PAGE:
It’s sad to see more and more cars leave the market, but customer demand obviously dictates what manufacturers will sell. Ford probably figures that development of a new-generation midsize sedan for America won’t be profitable.
The 2019 model year should be the last one for the Fusion, and will be joined by the Fiesta and the Taurus in Ford’s North-American passenger-car history books. As consumers are shifting towards crossover vehicles—hence the category name—the company will concentrate its marketing efforts on the Escape, the Edge and the Explorer.
- Also: Ford Fusion Rumoured to Come Back as Outback-Style Wagon
- Also: 2019 Ford Edge: Focusing on What Pays Well
It’s a shame, because midsize sedans still serve a purpose as comfortable and fuel-efficient family haulers, which the Fusion does very well. It may not be the most spacious car in its category, but it does offer above-average legroom and shoulder room.
The 2019 Ford Fusion’s trunk is also pretty big at 453 litres, but that’s for the regular, non-hybrid version. Due to the battery pack, the Fusion Hybrid’s cargo capacity drops to 340 litres, while the Fusion Energi’s trunk shrinks to a smallish 232 litres. In comparison, the Hyundai Sonata PHEV and Kia Optima PHEV boast a trunk volume of 280 litres, so they’re barely more accommodating, but the Honda Clarity Plug-in Hybrid trumps them all big time with its 439-litre trunk.
The Energi’s hybrid powertrain consists of an Atkinson-cycle, 2.0-litre four-cylinder engine, an electric motor, a 9-kWh battery pack and a continuously variable automatic transmission, for a combined output of 188 horsepower. While the gas engine’s 129 pound-feet of torque is a little thin, the electric motor’s 177 pound-feet helps move the sedan along swiftly, even though the general package lacks driving excitement.
The Fusion Energi can run on electric power alone for short trips, and the estimated EV driving range has increased for the 2019 model year, climbing from 35 to 42 kilometres. A notable improvement, yet still a few kilometres short of what its Korean rivals can achieve, and way off from the Clarity’s 77-km range. It takes 2.6 hours to fully charge the Fusion Energi on a 240-volt outlet, or 7 hours with a household 120-volt plug. In addition, the car’s SmartGauge with EcoGuide display acts as a coach to help the driver improve his or her eco-driving skills and maximize EV efficiency.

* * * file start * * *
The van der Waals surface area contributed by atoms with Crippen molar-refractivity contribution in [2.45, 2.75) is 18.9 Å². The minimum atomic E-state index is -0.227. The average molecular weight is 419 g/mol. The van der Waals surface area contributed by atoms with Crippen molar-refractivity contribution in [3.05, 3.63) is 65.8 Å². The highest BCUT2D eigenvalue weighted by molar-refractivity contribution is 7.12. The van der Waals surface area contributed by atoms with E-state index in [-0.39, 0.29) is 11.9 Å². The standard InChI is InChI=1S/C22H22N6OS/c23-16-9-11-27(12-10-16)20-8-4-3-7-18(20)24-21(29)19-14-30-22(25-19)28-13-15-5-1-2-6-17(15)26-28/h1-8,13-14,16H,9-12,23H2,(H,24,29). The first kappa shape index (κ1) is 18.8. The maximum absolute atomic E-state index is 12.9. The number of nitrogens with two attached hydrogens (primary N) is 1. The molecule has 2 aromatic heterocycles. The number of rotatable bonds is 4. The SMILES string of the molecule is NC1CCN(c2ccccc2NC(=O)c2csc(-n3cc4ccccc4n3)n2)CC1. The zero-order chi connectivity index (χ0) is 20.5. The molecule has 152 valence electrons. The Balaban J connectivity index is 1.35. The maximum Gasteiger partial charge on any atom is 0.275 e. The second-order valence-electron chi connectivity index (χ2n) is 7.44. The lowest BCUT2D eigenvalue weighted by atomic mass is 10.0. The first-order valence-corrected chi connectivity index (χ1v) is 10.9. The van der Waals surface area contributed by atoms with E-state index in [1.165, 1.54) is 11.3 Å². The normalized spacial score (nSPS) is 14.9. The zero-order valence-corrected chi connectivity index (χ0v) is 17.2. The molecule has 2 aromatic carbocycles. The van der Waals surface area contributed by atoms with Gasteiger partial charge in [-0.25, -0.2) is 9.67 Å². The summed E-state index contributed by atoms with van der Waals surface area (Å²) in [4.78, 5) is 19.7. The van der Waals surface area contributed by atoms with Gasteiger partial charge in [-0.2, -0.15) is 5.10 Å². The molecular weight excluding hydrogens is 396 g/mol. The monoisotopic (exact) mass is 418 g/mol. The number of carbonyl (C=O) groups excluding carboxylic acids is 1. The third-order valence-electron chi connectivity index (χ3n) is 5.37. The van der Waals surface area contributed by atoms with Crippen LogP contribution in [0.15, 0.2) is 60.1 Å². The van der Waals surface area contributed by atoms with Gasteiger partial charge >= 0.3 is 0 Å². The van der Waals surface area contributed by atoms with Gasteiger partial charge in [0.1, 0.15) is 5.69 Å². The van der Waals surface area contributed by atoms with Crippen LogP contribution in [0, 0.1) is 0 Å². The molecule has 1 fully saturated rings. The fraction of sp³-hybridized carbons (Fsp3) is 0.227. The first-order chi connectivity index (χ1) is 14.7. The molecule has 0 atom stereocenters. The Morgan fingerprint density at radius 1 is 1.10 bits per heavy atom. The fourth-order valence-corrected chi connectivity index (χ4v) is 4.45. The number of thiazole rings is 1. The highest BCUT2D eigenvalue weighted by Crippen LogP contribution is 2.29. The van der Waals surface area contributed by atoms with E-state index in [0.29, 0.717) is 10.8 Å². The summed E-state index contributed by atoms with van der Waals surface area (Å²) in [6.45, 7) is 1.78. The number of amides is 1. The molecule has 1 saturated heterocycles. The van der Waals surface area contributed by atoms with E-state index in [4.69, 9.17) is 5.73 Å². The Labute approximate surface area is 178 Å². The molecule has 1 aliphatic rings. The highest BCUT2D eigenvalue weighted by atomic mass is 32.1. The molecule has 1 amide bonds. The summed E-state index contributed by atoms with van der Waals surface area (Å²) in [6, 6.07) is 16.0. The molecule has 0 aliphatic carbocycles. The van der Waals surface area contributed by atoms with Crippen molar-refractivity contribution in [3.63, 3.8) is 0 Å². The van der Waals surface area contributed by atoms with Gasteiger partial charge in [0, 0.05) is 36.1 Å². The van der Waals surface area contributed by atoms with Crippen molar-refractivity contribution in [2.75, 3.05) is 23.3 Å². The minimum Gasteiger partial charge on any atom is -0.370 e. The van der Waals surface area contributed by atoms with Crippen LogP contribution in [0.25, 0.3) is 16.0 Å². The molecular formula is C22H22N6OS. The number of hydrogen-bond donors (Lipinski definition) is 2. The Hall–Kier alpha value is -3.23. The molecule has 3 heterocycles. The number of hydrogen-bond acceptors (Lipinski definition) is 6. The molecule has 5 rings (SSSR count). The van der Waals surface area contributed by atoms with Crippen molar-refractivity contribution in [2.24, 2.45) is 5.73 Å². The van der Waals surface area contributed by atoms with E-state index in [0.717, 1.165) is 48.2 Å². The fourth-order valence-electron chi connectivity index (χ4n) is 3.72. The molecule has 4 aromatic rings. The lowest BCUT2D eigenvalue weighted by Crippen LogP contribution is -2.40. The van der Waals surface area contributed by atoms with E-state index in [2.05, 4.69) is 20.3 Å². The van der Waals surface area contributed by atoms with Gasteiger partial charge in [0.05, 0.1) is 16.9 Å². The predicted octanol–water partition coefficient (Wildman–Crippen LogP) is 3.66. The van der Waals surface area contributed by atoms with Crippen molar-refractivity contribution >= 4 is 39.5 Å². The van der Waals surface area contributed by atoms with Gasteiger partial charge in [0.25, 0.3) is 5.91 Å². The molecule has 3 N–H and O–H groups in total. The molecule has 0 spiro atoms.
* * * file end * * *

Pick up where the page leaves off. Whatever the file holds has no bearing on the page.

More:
When the battery pack reaches its minimum charge level, the 2019 Ford Fusion Energi consumes fuel at combined city/highway rate of 5.6 L/100 km, same as in the Honda and a few tenths better than in the Hyundai and the Kia. During our early winter test, we averaged 5.7 L/100 km.
As is the case in all Ford products, the SYNC 3 infotainment system offers a clear and legible interface, with fairly big button zones that are easy to poke while driving. In addition, the voice recognition software works wonders for summoning a particular song on our phone or USB key. And if we’re inclined to use Apple CarPlay or Android Auto instead, both are available.
Fit and finish is pretty good, considering the Fusion’s age and the newer products it has to measure up against. The Energi SEL trim level is equipped with cloth upholstery, heated front seats, dual-zone climate control and adaptive cruise control, among other nice-to-have features. This means a base price of $36,590 before freight and delivery charges. Last year, the Titanium was the entry-level plug-in hybrid variant, which cost a little more.
More importantly, it undercuts the Clarity ($40K and up), the Sonata PHEV (loaded at $45K) and Optima PHEV ($43K and up). And in certain provinces, buyers can receive a government electrified-vehicle purchase or lease rebate—up to $2,500 before taxes in British Columbia, up to $4,000 after taxes in Quebec. In those areas, it makes the plug-in hybrid Fusions more interesting than the regular, non-pluggable hybrid versions.
As production of the 2019 Ford Fusion is winding down, the automaker is wrapping up the career of its midsize sedan that spawned two generations in our market, as it was launched for the 2006 model year, refreshed for 2010 and redesigned for 2013. While it may not be a bargain, the Fusion Energi is priced to move out, allowing Canadian consumers to save money at the pump and enjoy a more spacious, more comfortable car than other PHEVs on the market, such as the Toyota Prius Prime and the Hyundai IONIQ electric plus. Not to mention a more attractive car than the Clarity.